Thief Skills: A Braid has a 1 in 6 chance of Open Locks, Find & Disarm Traps, Climb Walls, Move Silently, Hide in Shadows, Pick Pockets, or Hear Noise. They may distribute 4 extra points out of six (to a maximum of 5 in 6 in any skill) in any skills. Every level after first up to thirteenth they may add another 2 points across their skills.
Magic Sense: A Braid can use detect magic. detect evil, and analyze once per day each.
Cat Shape: Braids are taught the art of transforming themselves into housecats. If they take any damage while in this form they instantly revert to their human form. Their equipment is subsumed when they are in this form and they cannot use magic items or benefit from them. They can speak as a cat.
Weird Stride: Once per day a braid can grant themselves the ability to walk on walls and ceilings for 3 turns. They experience gravity as always pulling toward whatever surface their feet are touching.
Invisibility: Once per day, after a Braid has successfully hidden in shadows they may choose to become invisible, so long as they remain in dim light (magical light, bonfires, beacon lanterns, or daylight will deactivate this power.) They remain visible until; they attack, use a magical power or item, pick an object up, or are exposed to daylight.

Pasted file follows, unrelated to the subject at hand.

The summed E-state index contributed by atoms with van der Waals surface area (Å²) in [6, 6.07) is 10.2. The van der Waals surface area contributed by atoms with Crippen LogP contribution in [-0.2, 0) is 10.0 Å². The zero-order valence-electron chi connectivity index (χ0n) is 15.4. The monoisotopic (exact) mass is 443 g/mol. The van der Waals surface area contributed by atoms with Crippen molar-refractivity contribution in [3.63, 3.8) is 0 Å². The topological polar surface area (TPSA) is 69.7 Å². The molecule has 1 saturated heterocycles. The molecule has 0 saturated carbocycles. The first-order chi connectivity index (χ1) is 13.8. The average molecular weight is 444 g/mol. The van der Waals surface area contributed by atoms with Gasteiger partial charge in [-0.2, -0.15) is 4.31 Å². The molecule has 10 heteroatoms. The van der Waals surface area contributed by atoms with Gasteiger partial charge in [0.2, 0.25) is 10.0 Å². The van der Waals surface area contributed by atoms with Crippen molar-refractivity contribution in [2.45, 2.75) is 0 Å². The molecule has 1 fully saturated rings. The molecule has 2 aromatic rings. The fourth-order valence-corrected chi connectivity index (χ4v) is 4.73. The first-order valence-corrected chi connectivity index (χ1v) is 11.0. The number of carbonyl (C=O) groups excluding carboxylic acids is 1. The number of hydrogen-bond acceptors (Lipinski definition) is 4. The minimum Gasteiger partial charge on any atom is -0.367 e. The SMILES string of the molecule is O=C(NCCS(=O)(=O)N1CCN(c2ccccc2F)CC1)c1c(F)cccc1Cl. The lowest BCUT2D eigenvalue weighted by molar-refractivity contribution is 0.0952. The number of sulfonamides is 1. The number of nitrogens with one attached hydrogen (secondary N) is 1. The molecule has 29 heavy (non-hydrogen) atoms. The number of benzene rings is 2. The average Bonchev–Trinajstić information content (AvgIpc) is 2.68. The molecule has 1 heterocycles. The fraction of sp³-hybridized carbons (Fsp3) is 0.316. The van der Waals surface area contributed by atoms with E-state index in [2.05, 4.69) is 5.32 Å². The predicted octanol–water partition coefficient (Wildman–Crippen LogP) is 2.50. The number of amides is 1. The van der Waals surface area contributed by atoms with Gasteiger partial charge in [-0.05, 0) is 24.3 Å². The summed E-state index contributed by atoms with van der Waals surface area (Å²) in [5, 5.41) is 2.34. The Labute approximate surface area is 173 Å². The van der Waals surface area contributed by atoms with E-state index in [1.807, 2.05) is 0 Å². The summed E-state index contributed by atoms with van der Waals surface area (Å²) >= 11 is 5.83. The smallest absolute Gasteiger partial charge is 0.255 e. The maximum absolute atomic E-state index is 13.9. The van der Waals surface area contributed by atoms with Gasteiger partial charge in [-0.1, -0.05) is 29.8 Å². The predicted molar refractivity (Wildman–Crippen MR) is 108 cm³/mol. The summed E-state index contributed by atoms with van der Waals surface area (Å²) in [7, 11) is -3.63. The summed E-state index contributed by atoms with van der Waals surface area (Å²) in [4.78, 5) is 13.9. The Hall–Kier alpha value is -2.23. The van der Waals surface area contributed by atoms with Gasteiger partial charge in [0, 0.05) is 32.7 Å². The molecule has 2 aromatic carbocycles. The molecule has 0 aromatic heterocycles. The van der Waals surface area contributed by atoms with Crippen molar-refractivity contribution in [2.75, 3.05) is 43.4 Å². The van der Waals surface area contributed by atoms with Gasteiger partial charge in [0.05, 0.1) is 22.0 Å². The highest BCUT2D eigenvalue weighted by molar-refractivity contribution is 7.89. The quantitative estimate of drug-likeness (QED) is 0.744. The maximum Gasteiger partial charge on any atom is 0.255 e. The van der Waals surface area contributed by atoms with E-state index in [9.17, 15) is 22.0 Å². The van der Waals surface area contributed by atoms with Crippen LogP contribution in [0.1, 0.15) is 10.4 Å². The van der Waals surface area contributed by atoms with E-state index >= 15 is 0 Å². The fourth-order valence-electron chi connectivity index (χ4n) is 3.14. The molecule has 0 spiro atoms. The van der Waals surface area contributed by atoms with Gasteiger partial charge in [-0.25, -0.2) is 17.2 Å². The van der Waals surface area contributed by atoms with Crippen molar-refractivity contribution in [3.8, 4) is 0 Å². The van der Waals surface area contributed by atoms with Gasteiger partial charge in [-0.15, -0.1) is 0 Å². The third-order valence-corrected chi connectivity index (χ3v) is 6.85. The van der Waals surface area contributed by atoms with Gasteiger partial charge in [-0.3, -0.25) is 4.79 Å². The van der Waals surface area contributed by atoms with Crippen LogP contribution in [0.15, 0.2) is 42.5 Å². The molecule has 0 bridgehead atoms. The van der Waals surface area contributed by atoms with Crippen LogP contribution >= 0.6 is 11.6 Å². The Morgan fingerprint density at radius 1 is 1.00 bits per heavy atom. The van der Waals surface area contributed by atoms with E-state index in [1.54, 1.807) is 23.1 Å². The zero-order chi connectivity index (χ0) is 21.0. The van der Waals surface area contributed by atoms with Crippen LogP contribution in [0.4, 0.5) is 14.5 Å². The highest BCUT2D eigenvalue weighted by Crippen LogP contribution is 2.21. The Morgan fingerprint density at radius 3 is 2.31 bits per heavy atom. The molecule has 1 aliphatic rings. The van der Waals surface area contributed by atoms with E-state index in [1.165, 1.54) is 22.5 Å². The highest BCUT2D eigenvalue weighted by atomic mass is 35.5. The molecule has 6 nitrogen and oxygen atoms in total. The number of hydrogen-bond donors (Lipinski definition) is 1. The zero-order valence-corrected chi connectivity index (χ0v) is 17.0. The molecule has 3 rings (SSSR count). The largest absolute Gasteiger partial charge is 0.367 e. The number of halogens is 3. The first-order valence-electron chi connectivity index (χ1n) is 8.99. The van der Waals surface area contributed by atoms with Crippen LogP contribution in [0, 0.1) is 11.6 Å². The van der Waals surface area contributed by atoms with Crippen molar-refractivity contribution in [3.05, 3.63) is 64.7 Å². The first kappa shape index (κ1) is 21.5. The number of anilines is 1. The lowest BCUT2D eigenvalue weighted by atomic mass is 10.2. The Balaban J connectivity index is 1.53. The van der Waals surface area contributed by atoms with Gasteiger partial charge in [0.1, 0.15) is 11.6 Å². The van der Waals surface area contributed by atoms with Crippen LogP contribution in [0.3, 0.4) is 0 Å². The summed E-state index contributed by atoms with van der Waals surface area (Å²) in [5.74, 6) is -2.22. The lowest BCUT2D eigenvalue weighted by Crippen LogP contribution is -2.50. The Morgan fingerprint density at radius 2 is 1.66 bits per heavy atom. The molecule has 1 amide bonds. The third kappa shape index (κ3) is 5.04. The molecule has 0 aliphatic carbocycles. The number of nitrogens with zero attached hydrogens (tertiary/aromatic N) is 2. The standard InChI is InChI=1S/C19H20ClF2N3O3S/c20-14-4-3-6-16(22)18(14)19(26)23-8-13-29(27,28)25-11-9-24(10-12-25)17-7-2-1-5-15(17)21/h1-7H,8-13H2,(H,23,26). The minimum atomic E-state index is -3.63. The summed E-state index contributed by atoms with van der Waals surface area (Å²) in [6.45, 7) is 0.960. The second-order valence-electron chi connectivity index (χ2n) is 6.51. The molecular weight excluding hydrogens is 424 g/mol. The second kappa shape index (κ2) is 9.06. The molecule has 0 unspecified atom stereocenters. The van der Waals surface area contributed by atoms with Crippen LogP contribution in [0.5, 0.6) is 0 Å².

I wanted the most familiar role for clerics in TTRPGs to come with some unique flavor. Thus the spellcasting healer becomes a rare human-angel hybrid that feels more like a biblically accurate angel, or one from Madeline L'Engle's A Wind at the Door than a man. I even gave them a terrible Gaze like something out of the Old Testament. There's a reason every time someone is visited by an Angel they have to be told "be not afraid. "